NCERCC provides insight that an additional factor in expanding provision is the lack of available staff with knowledge, skills, and experience, unlikely to be able to be remedied in short order. Workforce is the major stop on more provision. This is a situation that a few have been remarking upon for over a decade, without government recognition especially after the closure of the Children’s Workforce Development Council. (see inadequacy of Govt response “developing plans supported by additional investment to support local authorities to create more places in children’s homes.” And the Children’s Commissioner “A chronic shortage of residential provision” is “at the heart of these problems,” the Commissioner said, and must be something that the care review rectifies.

The report has prompted NCERCC to refer the recent Ofsted guidance re Multi homes to the House of Lords Secondary Legislation Scrutiny Committee. The focus of the Committee is that which is “politically or legally important and gives rise to issues of public policy likely to be of interest to the House.”

One of the main arguments made for such homes is to address capacity and reduce unregulated use. The guidance has been unscrutinised by Parliament or by public consultation and has potential to affect many different aspects of social care legislation and others such as planning.

The report also prompted NCERCC to analyse the Spending Review funding proposals for the sector. For operational reasons the thinking and funding is found to be insufficient.

At the Autumn Budget and Spending Review 2021, the Government announced £104 million by 2024-25 “to take forwards reforms to unregulated provision in children’s social care, improving safeguarding standards for some of our most vulnerable children and young people”.

It additionally announced £259 million over the spending review period (2022- 25) “to maintain capacity and expand provision in secure and open residential children’s homes.”

(Secure children’s homes are a separate sector, and costly to build likely to take up a great deal of the funding for few places).

It is important to note that the funding is unspecified. In context, if all of the funds were directed to opening of homes £104m would maybe create approximately 50 – 60 homes, between 100-150 places. £259m when including secure accommodation that is costly to build would maybe create 100 homes and 2-300 places.

However, operationally the numbers of places would be reduced by severity and matching of needs. Children’s homes do not operate at full capacity, maybe 75-85% reducing the numbers further. Independent homes currently have one third of places unoccupied for various reasons. It may be up to one third of projected numbers of places need to be removed due to operational factors.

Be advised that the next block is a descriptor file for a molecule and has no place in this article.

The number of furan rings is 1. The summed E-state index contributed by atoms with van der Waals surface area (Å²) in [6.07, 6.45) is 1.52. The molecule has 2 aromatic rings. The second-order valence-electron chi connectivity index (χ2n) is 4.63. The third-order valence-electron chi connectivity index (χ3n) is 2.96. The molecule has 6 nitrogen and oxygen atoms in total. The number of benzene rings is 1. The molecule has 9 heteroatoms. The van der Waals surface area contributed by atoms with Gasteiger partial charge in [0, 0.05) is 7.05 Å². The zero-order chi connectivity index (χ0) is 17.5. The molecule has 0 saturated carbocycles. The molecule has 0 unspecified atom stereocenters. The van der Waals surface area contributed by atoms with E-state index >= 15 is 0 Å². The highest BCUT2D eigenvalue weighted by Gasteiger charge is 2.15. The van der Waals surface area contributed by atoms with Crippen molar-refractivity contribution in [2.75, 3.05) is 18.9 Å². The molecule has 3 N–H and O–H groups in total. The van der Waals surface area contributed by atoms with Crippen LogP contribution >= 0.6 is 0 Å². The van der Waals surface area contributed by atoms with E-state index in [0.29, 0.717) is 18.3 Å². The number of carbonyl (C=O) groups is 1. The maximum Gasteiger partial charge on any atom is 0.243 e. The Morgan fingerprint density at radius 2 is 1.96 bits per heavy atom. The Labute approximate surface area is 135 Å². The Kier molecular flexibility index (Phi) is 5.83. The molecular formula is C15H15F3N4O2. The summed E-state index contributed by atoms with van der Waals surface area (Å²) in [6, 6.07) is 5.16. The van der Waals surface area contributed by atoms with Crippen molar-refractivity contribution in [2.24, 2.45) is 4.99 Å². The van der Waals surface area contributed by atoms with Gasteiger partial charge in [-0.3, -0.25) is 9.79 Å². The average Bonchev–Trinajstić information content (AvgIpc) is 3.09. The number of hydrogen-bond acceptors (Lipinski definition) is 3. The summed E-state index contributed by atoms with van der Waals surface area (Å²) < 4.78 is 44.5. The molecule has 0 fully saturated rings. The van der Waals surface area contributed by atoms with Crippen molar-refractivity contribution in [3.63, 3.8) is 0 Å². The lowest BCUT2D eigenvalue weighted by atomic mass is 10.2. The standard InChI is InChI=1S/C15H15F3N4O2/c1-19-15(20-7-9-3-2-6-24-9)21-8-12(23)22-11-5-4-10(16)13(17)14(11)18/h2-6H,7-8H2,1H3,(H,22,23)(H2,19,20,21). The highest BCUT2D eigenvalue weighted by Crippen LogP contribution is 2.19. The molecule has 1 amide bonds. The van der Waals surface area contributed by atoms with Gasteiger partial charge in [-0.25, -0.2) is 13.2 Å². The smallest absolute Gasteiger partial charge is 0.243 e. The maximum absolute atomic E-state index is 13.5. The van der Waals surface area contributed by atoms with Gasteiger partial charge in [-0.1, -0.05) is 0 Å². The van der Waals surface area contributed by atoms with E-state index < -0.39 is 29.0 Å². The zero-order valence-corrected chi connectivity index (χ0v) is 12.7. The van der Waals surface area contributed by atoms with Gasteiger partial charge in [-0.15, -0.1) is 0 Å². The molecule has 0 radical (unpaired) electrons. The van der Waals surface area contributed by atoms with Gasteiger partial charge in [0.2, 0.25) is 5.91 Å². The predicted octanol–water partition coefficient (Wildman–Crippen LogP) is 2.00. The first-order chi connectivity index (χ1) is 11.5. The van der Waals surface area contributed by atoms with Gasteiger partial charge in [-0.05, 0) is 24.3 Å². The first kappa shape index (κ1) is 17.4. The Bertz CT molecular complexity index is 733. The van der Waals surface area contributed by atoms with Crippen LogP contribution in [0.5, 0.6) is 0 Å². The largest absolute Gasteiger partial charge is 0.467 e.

If the homes are to be run by LAs then numbers in the independent sector may reduce as they are not needed. Occupancy affects viability. Thus, the anticipated increase in the total numbers of homes may be less than the government envisage

The question unanswered is where is the workforce to staff them? The government investment may be looking to 150 -200 homes. 200 homes would require 3,000 new staff plus additional psychology, psychiatry, therapy, educational, and other support services.

Each 4 bedded children’s home requires approx. 15 people to staff it. Recruitment of staff is challenging, pay is an issue with public image of the work. There numbers of homes operating without Registered Managers. The lack of prospect of people desiring this role has led Ofsted to remove the exceptional from their interpretation of the legislation and enable 2 homes to have one manager. More recently the new Ofsted guidance regarding multi homes sees managers covering 3 or more homes.

An extracted paragraph from a Care review publication prompts NCERCC to state again that not all social care/work professionals agree with the government proposals regarding unregulated settings, especially the legislative aspects. There are already various schedules in the Quality Standards for children’s homes including none for secure children’s homes. A new schedule is possible and will provide safeguarding for children equal to that of other looked after children

NCERCC analysis and response to House of Commons Research briefing 191121